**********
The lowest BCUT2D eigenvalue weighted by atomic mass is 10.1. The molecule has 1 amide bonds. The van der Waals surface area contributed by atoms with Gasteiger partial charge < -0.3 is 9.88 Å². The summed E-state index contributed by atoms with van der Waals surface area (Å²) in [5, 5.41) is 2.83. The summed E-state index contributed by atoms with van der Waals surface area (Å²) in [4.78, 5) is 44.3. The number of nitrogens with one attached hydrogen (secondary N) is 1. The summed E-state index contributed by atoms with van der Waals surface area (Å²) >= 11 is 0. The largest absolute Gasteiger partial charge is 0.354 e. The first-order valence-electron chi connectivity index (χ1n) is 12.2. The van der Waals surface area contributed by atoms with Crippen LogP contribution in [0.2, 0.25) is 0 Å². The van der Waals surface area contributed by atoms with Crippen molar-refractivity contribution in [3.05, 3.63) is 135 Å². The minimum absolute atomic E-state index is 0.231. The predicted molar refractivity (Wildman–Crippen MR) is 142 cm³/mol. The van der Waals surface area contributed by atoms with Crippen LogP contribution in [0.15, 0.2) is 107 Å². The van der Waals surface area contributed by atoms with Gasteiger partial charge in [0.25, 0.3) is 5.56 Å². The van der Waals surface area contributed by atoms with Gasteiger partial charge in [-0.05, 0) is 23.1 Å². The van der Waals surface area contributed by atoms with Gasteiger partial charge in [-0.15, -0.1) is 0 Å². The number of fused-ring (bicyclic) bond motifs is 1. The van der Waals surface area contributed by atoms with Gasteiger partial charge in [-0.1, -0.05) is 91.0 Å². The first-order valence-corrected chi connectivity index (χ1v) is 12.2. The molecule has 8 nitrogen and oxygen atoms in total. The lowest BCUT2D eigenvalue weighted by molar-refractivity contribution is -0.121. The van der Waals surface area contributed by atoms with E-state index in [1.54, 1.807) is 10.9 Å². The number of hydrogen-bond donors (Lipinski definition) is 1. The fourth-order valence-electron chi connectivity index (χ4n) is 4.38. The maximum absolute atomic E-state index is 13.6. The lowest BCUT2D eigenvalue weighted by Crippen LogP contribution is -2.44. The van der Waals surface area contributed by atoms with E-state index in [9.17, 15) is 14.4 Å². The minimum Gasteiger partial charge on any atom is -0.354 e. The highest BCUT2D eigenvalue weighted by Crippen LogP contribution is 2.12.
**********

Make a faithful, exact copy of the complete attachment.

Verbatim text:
The lowest BCUT2D eigenvalue weighted by atomic mass is 10.1. The molecule has 1 amide bonds. The van der Waals surface area contributed by atoms with Gasteiger partial charge < -0.3 is 9.88 Å². The summed E-state index contributed by atoms with van der Waals surface area (Å²) in [5, 5.41) is 2.83. The summed E-state index contributed by atoms with van der Waals surface area (Å²) in [4.78, 5) is 44.3. The number of nitrogens with one attached hydrogen (secondary N) is 1. The summed E-state index contributed by atoms with van der Waals surface area (Å²) >= 11 is 0. The largest absolute Gasteiger partial charge is 0.354 e. The first-order valence-electron chi connectivity index (χ1n) is 12.2. The van der Waals surface area contributed by atoms with Crippen LogP contribution in [0.2, 0.25) is 0 Å². The van der Waals surface area contributed by atoms with Crippen molar-refractivity contribution in [3.05, 3.63) is 135 Å². The minimum absolute atomic E-state index is 0.231. The predicted molar refractivity (Wildman–Crippen MR) is 142 cm³/mol. The van der Waals surface area contributed by atoms with Crippen LogP contribution in [0.15, 0.2) is 107 Å². The van der Waals surface area contributed by atoms with Gasteiger partial charge in [0.25, 0.3) is 5.56 Å². The van der Waals surface area contributed by atoms with Gasteiger partial charge in [-0.05, 0) is 23.1 Å². The van der Waals surface area contributed by atoms with Gasteiger partial charge in [-0.15, -0.1) is 0 Å². The number of fused-ring (bicyclic) bond motifs is 1. The van der Waals surface area contributed by atoms with Gasteiger partial charge in [-0.1, -0.05) is 91.0 Å². The first-order valence-corrected chi connectivity index (χ1v) is 12.2. The molecule has 8 nitrogen and oxygen atoms in total. The lowest BCUT2D eigenvalue weighted by molar-refractivity contribution is -0.121. The van der Waals surface area contributed by atoms with E-state index in [1.54, 1.807) is 10.9 Å². The number of hydrogen-bond donors (Lipinski definition) is 1. The fourth-order valence-electron chi connectivity index (χ4n) is 4.38. The maximum absolute atomic E-state index is 13.6. The lowest BCUT2D eigenvalue weighted by Crippen LogP contribution is -2.44. The van der Waals surface area contributed by atoms with E-state index in [9.17, 15) is 14.4 Å². The minimum Gasteiger partial charge on any atom is -0.354 e. The highest BCUT2D eigenvalue weighted by Crippen LogP contribution is 2.12.